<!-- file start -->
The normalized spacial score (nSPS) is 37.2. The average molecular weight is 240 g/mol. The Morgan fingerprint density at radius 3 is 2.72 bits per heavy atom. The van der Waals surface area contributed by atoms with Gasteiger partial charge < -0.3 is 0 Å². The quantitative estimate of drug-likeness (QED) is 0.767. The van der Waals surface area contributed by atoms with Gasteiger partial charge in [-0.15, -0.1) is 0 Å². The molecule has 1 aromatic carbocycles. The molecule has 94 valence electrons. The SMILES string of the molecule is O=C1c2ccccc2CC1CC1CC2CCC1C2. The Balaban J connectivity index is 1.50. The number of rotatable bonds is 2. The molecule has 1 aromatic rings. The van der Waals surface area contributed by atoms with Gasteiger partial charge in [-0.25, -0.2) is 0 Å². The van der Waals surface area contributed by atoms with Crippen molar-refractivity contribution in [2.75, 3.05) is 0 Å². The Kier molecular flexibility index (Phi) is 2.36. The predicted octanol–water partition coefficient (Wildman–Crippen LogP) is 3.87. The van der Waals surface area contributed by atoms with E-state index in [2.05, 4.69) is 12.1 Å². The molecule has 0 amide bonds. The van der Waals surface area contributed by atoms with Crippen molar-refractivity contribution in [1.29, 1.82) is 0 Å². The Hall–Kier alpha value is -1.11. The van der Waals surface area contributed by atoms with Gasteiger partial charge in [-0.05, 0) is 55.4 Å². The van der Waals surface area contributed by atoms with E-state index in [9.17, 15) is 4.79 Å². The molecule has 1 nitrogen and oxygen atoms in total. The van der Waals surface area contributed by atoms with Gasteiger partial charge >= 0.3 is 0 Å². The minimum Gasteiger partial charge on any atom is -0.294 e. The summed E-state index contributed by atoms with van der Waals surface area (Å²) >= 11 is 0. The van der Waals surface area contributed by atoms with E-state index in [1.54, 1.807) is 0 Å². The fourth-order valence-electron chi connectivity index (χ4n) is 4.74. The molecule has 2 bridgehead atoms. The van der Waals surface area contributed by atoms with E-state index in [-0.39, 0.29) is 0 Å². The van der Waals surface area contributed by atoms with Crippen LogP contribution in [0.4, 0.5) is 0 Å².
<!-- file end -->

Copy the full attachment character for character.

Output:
The normalized spacial score (nSPS) is 37.2. The average molecular weight is 240 g/mol. The Morgan fingerprint density at radius 3 is 2.72 bits per heavy atom. The van der Waals surface area contributed by atoms with Gasteiger partial charge < -0.3 is 0 Å². The quantitative estimate of drug-likeness (QED) is 0.767. The van der Waals surface area contributed by atoms with Gasteiger partial charge in [-0.15, -0.1) is 0 Å². The molecule has 1 aromatic carbocycles. The molecule has 94 valence electrons. The SMILES string of the molecule is O=C1c2ccccc2CC1CC1CC2CCC1C2. The Balaban J connectivity index is 1.50. The number of rotatable bonds is 2. The molecule has 1 aromatic rings. The van der Waals surface area contributed by atoms with Gasteiger partial charge in [-0.25, -0.2) is 0 Å². The van der Waals surface area contributed by atoms with Crippen molar-refractivity contribution in [2.75, 3.05) is 0 Å². The Kier molecular flexibility index (Phi) is 2.36. The predicted octanol–water partition coefficient (Wildman–Crippen LogP) is 3.87. The van der Waals surface area contributed by atoms with E-state index in [2.05, 4.69) is 12.1 Å². The molecule has 0 amide bonds. The van der Waals surface area contributed by atoms with Crippen molar-refractivity contribution in [1.29, 1.82) is 0 Å². The Hall–Kier alpha value is -1.11. The van der Waals surface area contributed by atoms with Gasteiger partial charge in [-0.05, 0) is 55.4 Å². The van der Waals surface area contributed by atoms with E-state index in [9.17, 15) is 4.79 Å². The molecule has 1 nitrogen and oxygen atoms in total. The van der Waals surface area contributed by atoms with Gasteiger partial charge >= 0.3 is 0 Å². The minimum Gasteiger partial charge on any atom is -0.294 e. The summed E-state index contributed by atoms with van der Waals surface area (Å²) >= 11 is 0. The van der Waals surface area contributed by atoms with E-state index in [1.54, 1.807) is 0 Å². The fourth-order valence-electron chi connectivity index (χ4n) is 4.74. The molecule has 2 bridgehead atoms. The van der Waals surface area contributed by atoms with E-state index in [-0.39, 0.29) is 0 Å². The van der Waals surface area contributed by atoms with Crippen LogP contribution in [0.4, 0.5) is 0 Å².